By Harvey H. (“Hardy”) Jackson
This is a story about a little Alabama town where, for years, people didn’t seem to care if you were Methodist or Baptist or Catholic or something else. No one was going to put you down for being what you were. Sure, folks had their differences. And sure some of those differences struck other folks as odd. But no one can recall anyone suggesting that whoever had the oddity was any less Godly for their oddness or that those who did not share the oddity should avoid those who did.
As visual proof of the conviction that they were all God’s children, whenever a month had a fifth Sunday, Methodists visited the Baptists or Baptists visited the Methodists – depending on whose time it was. And though some Baptists found it odd that Methodists said that they “believed in the holy catholic church” when they recited their creed, when Methodists explained that “catholic” (little “c”) was just another word for “universal,” that was that.
In time the Baptist congregation got bigger, as Baptist congregations are wont to do, and so the intermingling was moved to Sunday night for singing, a short service, and supper. Still, the bridge between them remained open, wide and frequently crossed.
The crowning glory of this ecumenicalism was the Easter Sunrise Service, when the Methodists and Baptists were joined by local Catholics and the congregation from a nearby Assembly of God – had there been an Episcopal or Presbyterian Church in town I am sure they would have been right in there with them, but there wasn’t so they weren’t.
Just before dawn on the appointed day the Faiths gathered at the town cemetery, to praise the risen Lord Whom they all worshiped.
Or at least they did until about 20 years ago. That was when a series of events occurred that together turned the tolerant town upside down.
The Baptists got a new minister.
So did the Methodists.
The Baptist minister was not cut from the same community-of-Christ-cloth as past pastors.
The Methodist minister was a woman.
The new pastors created problems for both congregations, problems that crystallized in the dilemma in which a local lady found herself.
Though a Methodist, she was not sure she could handle a woman in the pulpit, much less follow the spiritual lead of a female. So she decided to try the Baptist church.
But there too, something was not right.
The new Baptist preacher had a beard.
At this point she decided that though change was difficult, it was easier to accept it in familiar surroundings, so she went back to the Methodist church.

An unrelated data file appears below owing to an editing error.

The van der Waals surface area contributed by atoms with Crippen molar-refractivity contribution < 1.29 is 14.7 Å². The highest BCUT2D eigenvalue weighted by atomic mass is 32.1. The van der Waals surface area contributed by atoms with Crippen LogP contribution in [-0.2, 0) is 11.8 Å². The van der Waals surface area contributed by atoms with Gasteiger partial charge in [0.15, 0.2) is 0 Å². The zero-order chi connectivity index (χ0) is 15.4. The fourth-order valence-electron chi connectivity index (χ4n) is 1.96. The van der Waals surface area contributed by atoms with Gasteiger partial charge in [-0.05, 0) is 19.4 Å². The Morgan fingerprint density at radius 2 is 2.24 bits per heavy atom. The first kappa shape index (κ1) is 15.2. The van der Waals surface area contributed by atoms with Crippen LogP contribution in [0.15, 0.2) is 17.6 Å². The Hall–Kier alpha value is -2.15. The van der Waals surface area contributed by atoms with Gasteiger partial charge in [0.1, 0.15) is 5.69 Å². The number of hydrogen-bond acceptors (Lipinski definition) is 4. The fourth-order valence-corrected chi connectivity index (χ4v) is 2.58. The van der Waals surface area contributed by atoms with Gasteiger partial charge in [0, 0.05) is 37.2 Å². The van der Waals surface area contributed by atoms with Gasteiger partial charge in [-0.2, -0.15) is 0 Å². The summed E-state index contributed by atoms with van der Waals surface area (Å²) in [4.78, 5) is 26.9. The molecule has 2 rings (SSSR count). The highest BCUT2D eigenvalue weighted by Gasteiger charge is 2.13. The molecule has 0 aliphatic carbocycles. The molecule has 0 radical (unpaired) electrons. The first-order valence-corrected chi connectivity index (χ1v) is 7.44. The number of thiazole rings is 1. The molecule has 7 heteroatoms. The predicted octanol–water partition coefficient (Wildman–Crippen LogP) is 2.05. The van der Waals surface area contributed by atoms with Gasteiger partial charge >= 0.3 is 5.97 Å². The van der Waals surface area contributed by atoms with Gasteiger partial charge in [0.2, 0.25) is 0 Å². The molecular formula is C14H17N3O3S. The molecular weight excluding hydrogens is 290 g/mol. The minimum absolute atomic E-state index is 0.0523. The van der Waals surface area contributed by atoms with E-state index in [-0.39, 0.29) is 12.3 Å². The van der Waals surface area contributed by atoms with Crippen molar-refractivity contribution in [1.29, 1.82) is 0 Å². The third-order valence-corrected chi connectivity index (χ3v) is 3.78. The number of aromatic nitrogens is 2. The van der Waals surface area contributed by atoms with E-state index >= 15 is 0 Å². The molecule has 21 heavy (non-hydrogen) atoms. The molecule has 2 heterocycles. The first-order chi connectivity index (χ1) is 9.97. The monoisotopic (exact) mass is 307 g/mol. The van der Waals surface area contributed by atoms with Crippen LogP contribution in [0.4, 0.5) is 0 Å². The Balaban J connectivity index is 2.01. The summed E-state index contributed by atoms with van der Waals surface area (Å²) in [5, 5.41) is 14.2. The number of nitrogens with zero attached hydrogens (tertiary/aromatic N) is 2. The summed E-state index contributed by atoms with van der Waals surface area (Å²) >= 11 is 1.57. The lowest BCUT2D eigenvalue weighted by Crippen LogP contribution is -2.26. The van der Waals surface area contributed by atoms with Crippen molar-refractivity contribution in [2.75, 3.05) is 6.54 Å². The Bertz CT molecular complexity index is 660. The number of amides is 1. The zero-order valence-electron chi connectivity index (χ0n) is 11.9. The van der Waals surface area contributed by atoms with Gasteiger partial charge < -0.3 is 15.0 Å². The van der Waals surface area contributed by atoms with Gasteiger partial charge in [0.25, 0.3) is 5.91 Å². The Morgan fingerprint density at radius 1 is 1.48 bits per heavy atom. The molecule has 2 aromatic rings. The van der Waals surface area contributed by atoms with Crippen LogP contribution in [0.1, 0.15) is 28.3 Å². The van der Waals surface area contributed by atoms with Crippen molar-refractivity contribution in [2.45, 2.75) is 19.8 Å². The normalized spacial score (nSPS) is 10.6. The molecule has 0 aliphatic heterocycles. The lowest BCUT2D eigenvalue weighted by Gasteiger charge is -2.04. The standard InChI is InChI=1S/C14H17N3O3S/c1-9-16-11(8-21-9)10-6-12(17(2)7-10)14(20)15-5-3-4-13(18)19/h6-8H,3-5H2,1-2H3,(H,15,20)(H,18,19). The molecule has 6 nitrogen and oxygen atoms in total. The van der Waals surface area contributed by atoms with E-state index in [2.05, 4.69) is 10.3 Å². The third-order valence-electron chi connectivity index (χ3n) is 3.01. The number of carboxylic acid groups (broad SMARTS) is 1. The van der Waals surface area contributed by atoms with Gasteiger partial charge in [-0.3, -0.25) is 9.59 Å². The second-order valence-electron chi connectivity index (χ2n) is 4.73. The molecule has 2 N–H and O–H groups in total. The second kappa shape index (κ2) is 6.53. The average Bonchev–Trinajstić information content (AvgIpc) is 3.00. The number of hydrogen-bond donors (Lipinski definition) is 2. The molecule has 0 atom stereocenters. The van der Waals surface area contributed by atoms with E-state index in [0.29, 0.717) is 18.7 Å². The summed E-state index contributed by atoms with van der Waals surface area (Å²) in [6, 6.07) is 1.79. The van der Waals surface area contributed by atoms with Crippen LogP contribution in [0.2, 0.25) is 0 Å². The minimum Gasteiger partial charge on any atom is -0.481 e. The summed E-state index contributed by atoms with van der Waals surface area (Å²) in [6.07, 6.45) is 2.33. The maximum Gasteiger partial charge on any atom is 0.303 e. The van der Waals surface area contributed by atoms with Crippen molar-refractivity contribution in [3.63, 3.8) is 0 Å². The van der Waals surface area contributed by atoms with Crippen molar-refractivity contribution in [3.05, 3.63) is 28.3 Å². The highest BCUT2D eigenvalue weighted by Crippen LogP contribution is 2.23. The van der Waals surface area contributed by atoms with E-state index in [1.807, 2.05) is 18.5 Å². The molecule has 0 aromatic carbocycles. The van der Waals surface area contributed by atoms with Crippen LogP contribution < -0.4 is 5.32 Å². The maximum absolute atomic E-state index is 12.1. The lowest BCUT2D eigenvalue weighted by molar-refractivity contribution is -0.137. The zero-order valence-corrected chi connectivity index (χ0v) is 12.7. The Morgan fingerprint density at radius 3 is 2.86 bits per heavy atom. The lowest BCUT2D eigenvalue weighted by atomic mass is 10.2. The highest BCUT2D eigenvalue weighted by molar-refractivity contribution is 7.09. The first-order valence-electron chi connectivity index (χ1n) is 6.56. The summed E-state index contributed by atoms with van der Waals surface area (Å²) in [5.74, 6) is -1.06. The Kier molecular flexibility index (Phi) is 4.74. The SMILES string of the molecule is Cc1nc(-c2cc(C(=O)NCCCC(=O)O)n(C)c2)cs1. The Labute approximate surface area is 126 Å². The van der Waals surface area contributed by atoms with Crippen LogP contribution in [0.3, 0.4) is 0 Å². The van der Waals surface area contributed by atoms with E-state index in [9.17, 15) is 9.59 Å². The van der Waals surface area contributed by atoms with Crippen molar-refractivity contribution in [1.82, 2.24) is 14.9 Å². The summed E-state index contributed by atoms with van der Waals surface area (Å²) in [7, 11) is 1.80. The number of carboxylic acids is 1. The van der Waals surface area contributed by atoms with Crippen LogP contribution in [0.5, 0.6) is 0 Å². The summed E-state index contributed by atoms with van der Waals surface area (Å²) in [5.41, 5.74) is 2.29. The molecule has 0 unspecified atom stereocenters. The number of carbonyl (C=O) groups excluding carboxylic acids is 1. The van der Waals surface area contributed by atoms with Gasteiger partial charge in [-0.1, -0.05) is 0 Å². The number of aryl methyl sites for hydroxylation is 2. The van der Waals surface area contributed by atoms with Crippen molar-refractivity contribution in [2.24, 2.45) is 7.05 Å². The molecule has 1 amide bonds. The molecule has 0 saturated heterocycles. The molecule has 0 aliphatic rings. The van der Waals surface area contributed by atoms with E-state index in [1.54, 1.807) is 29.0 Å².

Meanwhile, longtime Baptists were beginning to find that the minister they had called had brought with him new notions as well as facial hair. His sermons were increasingly Calvinist, which did not go down well among the free-will believers in his pews. His attitude toward other faiths was more competitive than cooperative. And finally, with the gender of the Methodist minister as an excuse (or at least so Methodists believed), he cancelled the fifth Sunday swap and pulled the Baptists out of the Easter Sunrise Service.
The Methodists, Catholics and Pentecostals continued the tradition, though the smaller gathering served as a reminder, as if they needed one, of what once had been and what had come of it.
At first the Baptists went along with the pastor, but as the years passed, grumblings grew. Some of the faithful, those uncomfortable with being isolated from other congregations and not quite sure that salvation by election was the way to go, began attending other Baptist churches. Some got so upset that they became Methodists.
Now my buddy Wayne Flynt says that the Baptist church is the most liberal church around, because there are so many of them and they are so diverse that with a little shopping you can find a congregation that believes what you believe.
But the old guard of this Baptist church was not into shopping and pretty soon the preacher had a full-blown rebellion on his hands. And as the controversy bubbled out of the church and into the community, Methodists, Catholics, and Pentecostals watched in wonder and waited to see what would come of it.
What came of it was this.
The Baptists, one of the most democratic of denominations, held a closed congregation meeting to consider the matter and when the doors opened again the church was looking for a new minister.
Then they invited the Methodists back for fifth Sunday.
And on the next Easter the sun rose on a chilly congregation of Catholics, Methodists, Pentecostals, and Baptists – together again.
And together they celebrated the Resurrection.
Then afterward, over pancakes at the Baptist church, they celebrated the reconciliation.
Harvey H. (“Hardy”) Jackson is Professor Emeritus of history at Jacksonville State University. He can be reached a firstname.lastname@example.org.